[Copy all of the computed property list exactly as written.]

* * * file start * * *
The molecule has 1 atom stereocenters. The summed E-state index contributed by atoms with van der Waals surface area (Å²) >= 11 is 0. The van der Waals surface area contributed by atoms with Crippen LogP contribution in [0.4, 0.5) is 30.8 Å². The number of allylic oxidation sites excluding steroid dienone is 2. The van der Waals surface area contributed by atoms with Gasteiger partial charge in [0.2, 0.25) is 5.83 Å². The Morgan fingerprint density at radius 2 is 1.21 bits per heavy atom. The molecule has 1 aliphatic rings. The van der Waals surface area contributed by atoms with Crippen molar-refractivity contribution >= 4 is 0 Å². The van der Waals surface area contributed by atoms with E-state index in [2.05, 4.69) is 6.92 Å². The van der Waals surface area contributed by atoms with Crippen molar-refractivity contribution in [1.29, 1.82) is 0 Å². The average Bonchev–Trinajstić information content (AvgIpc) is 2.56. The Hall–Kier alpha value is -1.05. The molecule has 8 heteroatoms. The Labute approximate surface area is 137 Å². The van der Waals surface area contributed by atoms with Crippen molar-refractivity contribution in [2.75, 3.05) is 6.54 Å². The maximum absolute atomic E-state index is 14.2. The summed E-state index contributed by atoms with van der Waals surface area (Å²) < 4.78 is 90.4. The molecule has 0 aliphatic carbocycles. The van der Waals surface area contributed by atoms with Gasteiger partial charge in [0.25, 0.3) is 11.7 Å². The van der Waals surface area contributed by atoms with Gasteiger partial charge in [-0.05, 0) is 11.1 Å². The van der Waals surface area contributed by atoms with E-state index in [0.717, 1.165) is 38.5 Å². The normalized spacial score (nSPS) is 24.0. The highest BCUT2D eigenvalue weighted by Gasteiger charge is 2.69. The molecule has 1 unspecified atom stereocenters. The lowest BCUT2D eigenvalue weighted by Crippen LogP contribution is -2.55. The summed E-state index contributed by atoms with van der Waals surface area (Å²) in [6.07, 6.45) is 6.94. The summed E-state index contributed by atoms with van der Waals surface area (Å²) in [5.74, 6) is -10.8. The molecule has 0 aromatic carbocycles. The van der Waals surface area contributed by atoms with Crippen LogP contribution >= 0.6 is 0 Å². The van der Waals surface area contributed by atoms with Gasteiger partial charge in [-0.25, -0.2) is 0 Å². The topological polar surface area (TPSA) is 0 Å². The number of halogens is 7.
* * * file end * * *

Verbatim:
The molecule has 1 atom stereocenters. The summed E-state index contributed by atoms with van der Waals surface area (Å²) >= 11 is 0. The van der Waals surface area contributed by atoms with Crippen LogP contribution in [0.4, 0.5) is 30.8 Å². The number of allylic oxidation sites excluding steroid dienone is 2. The van der Waals surface area contributed by atoms with Gasteiger partial charge in [0.2, 0.25) is 5.83 Å². The Morgan fingerprint density at radius 2 is 1.21 bits per heavy atom. The molecule has 1 aliphatic rings. The van der Waals surface area contributed by atoms with Crippen molar-refractivity contribution >= 4 is 0 Å². The van der Waals surface area contributed by atoms with E-state index in [2.05, 4.69) is 6.92 Å². The van der Waals surface area contributed by atoms with Crippen molar-refractivity contribution in [1.29, 1.82) is 0 Å². The average Bonchev–Trinajstić information content (AvgIpc) is 2.56. The Hall–Kier alpha value is -1.05. The molecule has 8 heteroatoms. The Labute approximate surface area is 137 Å². The van der Waals surface area contributed by atoms with Crippen molar-refractivity contribution in [2.75, 3.05) is 6.54 Å². The maximum absolute atomic E-state index is 14.2. The summed E-state index contributed by atoms with van der Waals surface area (Å²) < 4.78 is 90.4. The molecule has 0 aliphatic carbocycles. The van der Waals surface area contributed by atoms with Gasteiger partial charge in [0.25, 0.3) is 11.7 Å². The van der Waals surface area contributed by atoms with Gasteiger partial charge in [-0.05, 0) is 11.1 Å². The van der Waals surface area contributed by atoms with E-state index in [0.717, 1.165) is 38.5 Å². The normalized spacial score (nSPS) is 24.0. The highest BCUT2D eigenvalue weighted by Gasteiger charge is 2.69. The molecule has 1 unspecified atom stereocenters. The lowest BCUT2D eigenvalue weighted by Crippen LogP contribution is -2.55. The summed E-state index contributed by atoms with van der Waals surface area (Å²) in [6.07, 6.45) is 6.94. The summed E-state index contributed by atoms with van der Waals surface area (Å²) in [5.74, 6) is -10.8. The molecule has 0 aromatic carbocycles. The van der Waals surface area contributed by atoms with Crippen LogP contribution >= 0.6 is 0 Å². The van der Waals surface area contributed by atoms with Gasteiger partial charge in [-0.25, -0.2) is 0 Å². The topological polar surface area (TPSA) is 0 Å². The number of halogens is 7.